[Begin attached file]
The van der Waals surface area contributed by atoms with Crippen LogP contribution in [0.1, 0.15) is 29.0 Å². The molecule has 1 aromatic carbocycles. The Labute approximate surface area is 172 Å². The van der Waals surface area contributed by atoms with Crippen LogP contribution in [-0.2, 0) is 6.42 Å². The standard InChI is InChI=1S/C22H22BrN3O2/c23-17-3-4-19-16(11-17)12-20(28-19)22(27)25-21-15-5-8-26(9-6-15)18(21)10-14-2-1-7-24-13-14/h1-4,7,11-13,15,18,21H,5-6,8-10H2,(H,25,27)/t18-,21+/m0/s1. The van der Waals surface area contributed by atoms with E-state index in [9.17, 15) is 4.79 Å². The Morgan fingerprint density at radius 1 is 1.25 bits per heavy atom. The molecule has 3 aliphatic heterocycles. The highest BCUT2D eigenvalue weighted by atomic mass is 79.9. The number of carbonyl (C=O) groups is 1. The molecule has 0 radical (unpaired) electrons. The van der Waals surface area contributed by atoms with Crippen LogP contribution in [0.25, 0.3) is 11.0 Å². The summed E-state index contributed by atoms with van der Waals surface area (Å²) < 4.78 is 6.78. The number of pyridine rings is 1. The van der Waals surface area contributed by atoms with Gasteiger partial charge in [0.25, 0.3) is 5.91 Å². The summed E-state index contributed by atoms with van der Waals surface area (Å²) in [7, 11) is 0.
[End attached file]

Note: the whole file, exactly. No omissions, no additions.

The van der Waals surface area contributed by atoms with Crippen LogP contribution in [0.1, 0.15) is 29.0 Å². The molecule has 1 aromatic carbocycles. The Labute approximate surface area is 172 Å². The van der Waals surface area contributed by atoms with Crippen LogP contribution in [-0.2, 0) is 6.42 Å². The standard InChI is InChI=1S/C22H22BrN3O2/c23-17-3-4-19-16(11-17)12-20(28-19)22(27)25-21-15-5-8-26(9-6-15)18(21)10-14-2-1-7-24-13-14/h1-4,7,11-13,15,18,21H,5-6,8-10H2,(H,25,27)/t18-,21+/m0/s1. The van der Waals surface area contributed by atoms with E-state index in [9.17, 15) is 4.79 Å². The Morgan fingerprint density at radius 1 is 1.25 bits per heavy atom. The molecule has 3 aliphatic heterocycles. The highest BCUT2D eigenvalue weighted by atomic mass is 79.9. The number of carbonyl (C=O) groups is 1. The molecule has 0 radical (unpaired) electrons. The van der Waals surface area contributed by atoms with Crippen LogP contribution in [0.25, 0.3) is 11.0 Å². The summed E-state index contributed by atoms with van der Waals surface area (Å²) < 4.78 is 6.78. The number of pyridine rings is 1. The van der Waals surface area contributed by atoms with Gasteiger partial charge in [0.25, 0.3) is 5.91 Å². The summed E-state index contributed by atoms with van der Waals surface area (Å²) in [7, 11) is 0.